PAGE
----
How to Prevent Dog Emergencies During the Holidays

The holidays are supposed to be a time for fun, family, food, and good cheer. Because our dogs are part of our families, we often want to make sure they're included in the festivities. But some of the things we enjoy the most about the holiday season can be dangerous to Fido, so it's important to do some planning and preparation to keep your pet(s) safe. After all, nothing kills the holiday mood quite like a trip to the emergency veterinarian because of a dog (or cat!) emergency. 

Some of the most common dog emergencies are related to all the things we love about the holidays - special food, decorations, guests, etc. In addition to making sure you've prepared your home, be sure to have your emergency veterinarian’s phone number handy and know where the nearest emergency veterinary hospital is. 


Holiday Foods  

Whether your dog helps him/herself to the cookie or candy dish or someone slips him/her some table food, there are many opportunities for Fido to eat food that could prove dangerous. Let’s take the ever-popular turkey as an example.

You probably know that Fido should stay away from the cooked turkey bones - they splinter easily and can get stuck in the digestive tract. But did you also know that eating the skin, or, for some dogs, even the dark meat, can cause a dangerous condition called pancreatitis? It’s true.

The pancreas is responsible for producing insulin and digestive enzymes, but, when Fido eats certain fatty foods, it’s unable to digest them adequately, resulting in a dangerous (and painful) inflammation of the pancreas. According to the Pet Health Network, “Veterinarians see an increase in pancreatitis around the holidays since many people think a nice way to celebrate is to share their holiday meals with their dog. In addition, dogs that get into garbage are much more likely to develop pancreatitis, so be sure to keep your trash out of your dog’s reach!”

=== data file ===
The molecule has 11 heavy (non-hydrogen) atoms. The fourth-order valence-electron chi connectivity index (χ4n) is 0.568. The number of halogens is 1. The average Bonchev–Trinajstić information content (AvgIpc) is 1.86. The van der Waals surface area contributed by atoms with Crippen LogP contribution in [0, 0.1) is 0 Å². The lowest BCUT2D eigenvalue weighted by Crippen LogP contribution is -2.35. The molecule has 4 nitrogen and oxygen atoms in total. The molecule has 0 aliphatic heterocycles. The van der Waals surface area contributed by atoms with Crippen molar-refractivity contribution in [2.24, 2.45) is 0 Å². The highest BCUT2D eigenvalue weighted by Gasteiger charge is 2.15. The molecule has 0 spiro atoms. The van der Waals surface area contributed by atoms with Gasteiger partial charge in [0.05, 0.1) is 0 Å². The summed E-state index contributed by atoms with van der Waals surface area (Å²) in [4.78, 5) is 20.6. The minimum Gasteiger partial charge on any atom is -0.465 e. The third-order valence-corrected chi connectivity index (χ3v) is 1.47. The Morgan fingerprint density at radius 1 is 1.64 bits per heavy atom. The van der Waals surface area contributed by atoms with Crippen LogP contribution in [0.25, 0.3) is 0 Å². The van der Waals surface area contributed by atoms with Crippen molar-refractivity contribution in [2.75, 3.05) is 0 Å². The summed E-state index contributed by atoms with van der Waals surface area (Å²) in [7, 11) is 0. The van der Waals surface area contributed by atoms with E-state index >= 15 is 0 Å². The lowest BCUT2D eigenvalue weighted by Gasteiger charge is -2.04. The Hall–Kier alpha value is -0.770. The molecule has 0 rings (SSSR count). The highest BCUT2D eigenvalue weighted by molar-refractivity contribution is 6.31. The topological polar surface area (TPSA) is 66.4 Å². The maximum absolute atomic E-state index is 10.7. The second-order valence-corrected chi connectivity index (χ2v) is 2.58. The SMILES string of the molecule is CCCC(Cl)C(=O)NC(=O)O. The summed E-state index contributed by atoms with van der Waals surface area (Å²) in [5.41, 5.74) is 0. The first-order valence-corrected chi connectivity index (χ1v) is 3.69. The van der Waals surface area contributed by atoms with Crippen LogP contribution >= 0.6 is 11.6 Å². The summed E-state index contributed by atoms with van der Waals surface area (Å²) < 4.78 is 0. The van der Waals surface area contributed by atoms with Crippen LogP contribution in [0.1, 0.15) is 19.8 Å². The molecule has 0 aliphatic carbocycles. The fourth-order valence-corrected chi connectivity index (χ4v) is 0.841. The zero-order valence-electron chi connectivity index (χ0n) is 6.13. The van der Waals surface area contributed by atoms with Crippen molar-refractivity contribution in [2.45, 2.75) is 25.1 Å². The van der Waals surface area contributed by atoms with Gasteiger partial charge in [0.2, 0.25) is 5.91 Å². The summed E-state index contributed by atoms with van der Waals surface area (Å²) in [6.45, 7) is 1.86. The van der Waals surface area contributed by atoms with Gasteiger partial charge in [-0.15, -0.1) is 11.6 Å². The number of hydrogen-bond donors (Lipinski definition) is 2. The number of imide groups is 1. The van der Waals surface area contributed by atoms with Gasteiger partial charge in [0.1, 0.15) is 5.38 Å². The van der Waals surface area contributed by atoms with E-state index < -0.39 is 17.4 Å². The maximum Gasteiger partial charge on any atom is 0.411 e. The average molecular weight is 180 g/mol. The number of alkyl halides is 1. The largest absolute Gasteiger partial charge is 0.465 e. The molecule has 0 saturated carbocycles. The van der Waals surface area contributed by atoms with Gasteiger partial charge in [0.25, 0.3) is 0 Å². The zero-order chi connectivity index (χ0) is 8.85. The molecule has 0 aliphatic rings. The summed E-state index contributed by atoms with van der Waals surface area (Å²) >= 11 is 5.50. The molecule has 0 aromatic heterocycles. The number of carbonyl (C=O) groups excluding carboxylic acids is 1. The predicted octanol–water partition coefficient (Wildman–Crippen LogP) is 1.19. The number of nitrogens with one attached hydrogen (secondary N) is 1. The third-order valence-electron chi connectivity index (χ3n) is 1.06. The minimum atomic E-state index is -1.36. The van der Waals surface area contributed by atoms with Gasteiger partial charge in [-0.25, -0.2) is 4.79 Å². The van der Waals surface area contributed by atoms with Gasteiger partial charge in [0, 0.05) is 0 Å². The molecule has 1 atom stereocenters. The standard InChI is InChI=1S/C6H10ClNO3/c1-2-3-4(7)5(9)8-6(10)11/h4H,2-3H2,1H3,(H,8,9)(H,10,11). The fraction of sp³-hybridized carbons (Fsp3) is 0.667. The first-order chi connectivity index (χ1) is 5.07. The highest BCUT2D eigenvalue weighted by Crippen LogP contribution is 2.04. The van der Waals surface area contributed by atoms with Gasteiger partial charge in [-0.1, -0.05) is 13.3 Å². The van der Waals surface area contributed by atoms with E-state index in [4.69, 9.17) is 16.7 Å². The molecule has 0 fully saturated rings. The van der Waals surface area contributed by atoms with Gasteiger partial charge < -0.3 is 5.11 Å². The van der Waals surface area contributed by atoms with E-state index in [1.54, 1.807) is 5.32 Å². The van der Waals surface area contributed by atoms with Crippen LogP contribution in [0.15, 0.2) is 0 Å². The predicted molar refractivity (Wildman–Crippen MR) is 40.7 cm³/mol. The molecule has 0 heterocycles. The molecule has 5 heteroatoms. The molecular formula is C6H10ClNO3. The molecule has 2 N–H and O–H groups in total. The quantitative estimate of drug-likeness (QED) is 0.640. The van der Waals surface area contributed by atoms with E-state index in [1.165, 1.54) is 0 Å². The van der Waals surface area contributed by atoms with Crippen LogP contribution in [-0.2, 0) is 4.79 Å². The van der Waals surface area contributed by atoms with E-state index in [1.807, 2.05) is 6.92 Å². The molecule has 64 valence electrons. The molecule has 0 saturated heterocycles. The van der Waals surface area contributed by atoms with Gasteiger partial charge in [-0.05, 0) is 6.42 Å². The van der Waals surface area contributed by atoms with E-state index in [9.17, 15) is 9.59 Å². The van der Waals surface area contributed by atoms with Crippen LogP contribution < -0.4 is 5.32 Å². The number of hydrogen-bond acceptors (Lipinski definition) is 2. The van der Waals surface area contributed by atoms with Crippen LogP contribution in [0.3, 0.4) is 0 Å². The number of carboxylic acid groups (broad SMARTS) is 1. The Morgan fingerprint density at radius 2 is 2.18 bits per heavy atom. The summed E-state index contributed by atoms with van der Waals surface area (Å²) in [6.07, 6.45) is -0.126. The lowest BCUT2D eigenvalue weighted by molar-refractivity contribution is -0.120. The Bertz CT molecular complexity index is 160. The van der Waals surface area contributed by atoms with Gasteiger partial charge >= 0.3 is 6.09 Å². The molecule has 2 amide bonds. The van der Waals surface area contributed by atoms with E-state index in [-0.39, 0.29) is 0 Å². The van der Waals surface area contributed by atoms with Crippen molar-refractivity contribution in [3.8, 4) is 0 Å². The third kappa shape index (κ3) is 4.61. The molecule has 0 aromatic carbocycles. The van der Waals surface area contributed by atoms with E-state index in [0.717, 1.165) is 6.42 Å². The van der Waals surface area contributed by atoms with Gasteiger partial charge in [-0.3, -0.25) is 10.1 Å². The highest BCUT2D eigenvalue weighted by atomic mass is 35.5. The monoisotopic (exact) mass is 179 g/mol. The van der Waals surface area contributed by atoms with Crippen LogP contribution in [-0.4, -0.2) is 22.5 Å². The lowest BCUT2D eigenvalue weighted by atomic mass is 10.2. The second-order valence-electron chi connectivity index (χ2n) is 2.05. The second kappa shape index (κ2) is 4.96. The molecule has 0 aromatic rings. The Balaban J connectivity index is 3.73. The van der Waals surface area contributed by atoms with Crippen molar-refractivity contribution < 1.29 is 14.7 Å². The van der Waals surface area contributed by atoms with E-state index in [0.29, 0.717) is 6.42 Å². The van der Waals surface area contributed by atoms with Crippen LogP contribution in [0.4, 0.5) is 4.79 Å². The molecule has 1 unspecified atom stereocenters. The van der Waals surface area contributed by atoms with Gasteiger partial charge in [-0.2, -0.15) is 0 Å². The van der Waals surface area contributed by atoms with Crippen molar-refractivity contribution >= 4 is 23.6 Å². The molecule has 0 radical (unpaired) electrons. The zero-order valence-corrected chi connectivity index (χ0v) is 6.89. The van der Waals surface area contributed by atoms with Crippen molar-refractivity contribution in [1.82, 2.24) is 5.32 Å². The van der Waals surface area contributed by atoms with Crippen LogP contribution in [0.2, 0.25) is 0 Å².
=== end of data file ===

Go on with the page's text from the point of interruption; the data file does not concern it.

Other foods Fido should avoid include onions, raisins, unbaked bread dough, chocolate, some nuts (especially macadamias, walnuts, pecans and pistachios) and anything sweetened with xylitol.

Instead, get (or make!) special dog-safe treats for Fido so s/he can have something special when everyone else does!


Decorations and Pet-Proofing

Many people just don't feel like it's the holidays until the house is decorated. If you're one of those, it pays to be sure your decorations are safe for Fido! From twinkling lights to indoor trees and brightly wrapped gifts, the opportunities for Fido to potentially hurt him/herself are almost as limitless as those for cute photo-ops. And don't fool yourself - sometimes those opportunities are the same! In fact, just about everything we use to decorate can, potentially, hurt Fido (and s/he can definitely hurt the decorations!).

Before you decide to forgo decorating completely in the name of pet safety, though, consider your dog. Not all dogs are are interested in "helping" with the decor, and even those that are may not care about everything. However, if your dog does want to be an active part of the seasonal decorations, there are some steps you can take to keep both Fido and your decorations safe.

Often, the decorative focus is the Christmas Tree. Unsurprisingly, that's also usually the main source of Fido's problems! First, the tree can be knocked over. Ensuring the stand is sturdy (and, perhaps, elevated) and the tree is anchored, either to the ceiling or the wall, can help keep your tree upright. You can also put aluminum foil around the base to provide an alarm if Fido gets too close! If you have a live tree, the water in the stand can be toxic to your dog (as can other festive plants - check out this link to see the main culprits). Be sure you block Fido's access to the water. Your live tree can also pose a hazard as it loses its needles, which are sharp and can damage your dog's paws, mouth, and intestines (should they be digested). Ornaments and twinkly lights can also be problematic - both for the integrity of the decorations as well as for your dog's good health. It may be best to keep lights off the bottom of the tree to prevent chewing and fragile ornaments toward the top of the tree to prevent breakage!

For a good laugh (and possibly some very good ideas), check out these creative ways people have safeguarded their pets and decorations - or you can check out this one to see (some funny examples of) what can happen when pets are determined to have "fun" with Christmas.


The bottom line is this: you probably can't dog-proof your holiday too much! Luckily, there are lots of things you can do to make your holiday safe and fun for your best fur-friend. Of course, if an accident happens, we're here 24/7 for emergencies and regular business hours for advice and wellness visits! Do you need to schedule a vet visit for Fido? Give us a call or fill out our online form!

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